FEATURE — Summer 2010
   

 
Aurelia Hartenberger, PhD ’81, an instructor of world music, sits amidst a selection of her nearly 3,000 instruments from around the world. (Photo: Joe Angeles)

An Instrument of Harmony

An instructor of music and collector of world instruments, alumna Aurelia Hartenberger expresses the importance of appreciating other cultures. To her, music and art help us understand, enjoy and admire diversity.

By Kristin Tennant

One June morning in 1974, Aurelia Hartenberger and her 4-year-old daughter set out to visit some garage sales. As Hartenberger searched for clothes and toys for her young children, she happened upon one particular item — and then made a purchase that forever changed the tenor of her life.

“It was mid-morning, and we were in a cul-de-sac where all the houses were having garage sales,” Hartenberger says. “Suddenly I spotted an old flügelhorn. I couldn’t take my eyes off it — I had never seen anything like it before.”

An early 1900s instrument, the horn’s price tag showed $50. Hartenberger bought it without hesitation. At the time, she directed the band at Oakville High School in South St. Louis County, and she wanted to show it to her students.

“It really sparked something in me,” Hartenberger says. “The horn itself was fascinating, and so was the experience of finding it. I couldn’t believe old instruments like that were out there, waiting to be discovered.”

“It really sparked something in me,” Hartenberger says. “The horn itself was fascinating, and so was the experience of finding it. I couldn’t believe old instruments like that were out there, waiting to be discovered.”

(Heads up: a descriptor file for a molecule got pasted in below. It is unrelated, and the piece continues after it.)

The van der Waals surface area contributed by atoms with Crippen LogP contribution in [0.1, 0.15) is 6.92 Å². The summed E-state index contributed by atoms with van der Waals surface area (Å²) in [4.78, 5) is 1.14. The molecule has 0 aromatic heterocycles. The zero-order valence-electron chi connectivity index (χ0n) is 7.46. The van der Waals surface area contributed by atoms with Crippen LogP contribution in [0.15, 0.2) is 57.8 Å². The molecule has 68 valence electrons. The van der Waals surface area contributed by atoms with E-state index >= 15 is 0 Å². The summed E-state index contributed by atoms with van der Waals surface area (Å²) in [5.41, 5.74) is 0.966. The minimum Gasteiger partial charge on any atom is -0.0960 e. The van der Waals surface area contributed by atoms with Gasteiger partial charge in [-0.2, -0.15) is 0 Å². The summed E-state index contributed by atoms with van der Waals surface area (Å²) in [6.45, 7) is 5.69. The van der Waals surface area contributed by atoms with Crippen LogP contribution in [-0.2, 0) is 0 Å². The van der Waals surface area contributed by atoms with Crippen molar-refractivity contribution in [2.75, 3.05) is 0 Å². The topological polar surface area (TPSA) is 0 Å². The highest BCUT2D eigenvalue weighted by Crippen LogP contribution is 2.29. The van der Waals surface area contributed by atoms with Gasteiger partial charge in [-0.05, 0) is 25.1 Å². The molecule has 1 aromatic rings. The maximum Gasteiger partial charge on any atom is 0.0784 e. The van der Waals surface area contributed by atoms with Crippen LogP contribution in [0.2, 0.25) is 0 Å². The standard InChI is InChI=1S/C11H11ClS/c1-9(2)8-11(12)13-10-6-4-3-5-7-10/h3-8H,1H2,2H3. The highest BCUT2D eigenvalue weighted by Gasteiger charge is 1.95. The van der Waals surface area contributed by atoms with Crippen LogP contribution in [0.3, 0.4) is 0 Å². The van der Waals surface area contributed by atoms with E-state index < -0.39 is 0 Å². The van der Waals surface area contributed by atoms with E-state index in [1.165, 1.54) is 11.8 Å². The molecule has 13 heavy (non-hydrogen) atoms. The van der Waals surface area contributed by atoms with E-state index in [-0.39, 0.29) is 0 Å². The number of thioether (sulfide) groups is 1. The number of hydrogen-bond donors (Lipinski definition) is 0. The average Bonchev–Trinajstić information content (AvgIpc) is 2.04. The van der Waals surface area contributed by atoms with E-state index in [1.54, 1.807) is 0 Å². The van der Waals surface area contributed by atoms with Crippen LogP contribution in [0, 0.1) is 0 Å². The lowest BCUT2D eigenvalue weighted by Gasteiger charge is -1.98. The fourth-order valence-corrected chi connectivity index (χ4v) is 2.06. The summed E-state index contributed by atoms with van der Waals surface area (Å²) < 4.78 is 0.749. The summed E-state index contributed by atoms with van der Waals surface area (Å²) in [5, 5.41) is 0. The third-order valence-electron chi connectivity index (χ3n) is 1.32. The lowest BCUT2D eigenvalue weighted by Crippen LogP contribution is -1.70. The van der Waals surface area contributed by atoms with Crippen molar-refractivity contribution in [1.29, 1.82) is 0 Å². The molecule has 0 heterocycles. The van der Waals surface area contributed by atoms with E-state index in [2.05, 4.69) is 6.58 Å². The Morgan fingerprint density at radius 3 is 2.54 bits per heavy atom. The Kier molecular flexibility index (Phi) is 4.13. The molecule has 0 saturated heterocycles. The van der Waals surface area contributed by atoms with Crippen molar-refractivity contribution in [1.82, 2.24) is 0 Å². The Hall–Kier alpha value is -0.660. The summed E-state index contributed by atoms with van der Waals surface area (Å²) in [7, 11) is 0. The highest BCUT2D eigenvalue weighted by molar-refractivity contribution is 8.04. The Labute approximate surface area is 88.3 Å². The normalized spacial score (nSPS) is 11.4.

The back ribs from an exceptionally rare soprano lute show elaborate scrimshawed-design inlays, consisting of ivory, tortoise shell and mother-of-pearl; the lute originates from Castello Sforzesco, Milan, possibly dating to the 16th century. (Photo: Joe Angeles)
This view shows the finger board of the soprano lute from Castello Sforzesco, Milan. (Photo: Joe Angeles)

Now, more than 30 years after that first $50 purchase, the flügelhorn is worth $1,000. Further, the seed of fascination the purchase planted in Hartenberger grew into a full-fledged passion: Her collection of historical world instruments today numbers nearly 3,000 items. And it’s one of the largest private collections in the United States.

Hartenberger’s world instrument collection includes aerophones (wind), chordophones (string), and membranophones and idiophones (percussion with and without a stretched membrane) from Africa, Asia, Central and South America, Europe, Oceania/Pacific and the United States. The U.S. instruments cross cultures from Native American to American jazz.

An Olmec whistling masquet from between 1,000-500 B.C. carries the distinction of being the oldest instrument in the collection. Hartenberger’s most-prized string instrument, a 16th-century, 12-string soprano lute, displays with elaborate scrimshawed-design inlays, consisting of ivory, tortoise shell and mother-of-pearl. The lute, traced back to a castle in Milan, Italy, is one of only two like it in the world. Hartenberger also owns five Mozart clarinets made of boxwood and ivory, each in a different key. African instruments constitute about one-third of her collection.

“I never picked up just any instrument,” she says about how her collection grew over the years. “It had to be well-crafted and have something unique to say.”

A lute hurdy-gurdy with figural head, said to be carved to represent Mozart, dates to the 1850s. Its French name is “vielle à roue” (wheel fiddle). (Photo: Joe Angeles)

If Hartenberger finds an instrument and cannot prove its historical authenticity, she does not buy it. A variety of ways exist to determine the past of historical instruments. The only genuine way to become an expert, however, Hartenberger says, is to learn as much as you can about a place by interacting with the people.

“I travel to different places, put myself in crowds, talk to people, ask questions and build relationships,” she says. “People want to be known, understood — and to be heard.”

A life unfolds in surprising ways
Growing up in Fredericktown, Mo., Hartenberger always enjoyed music, but she never imagined where that interest would lead her.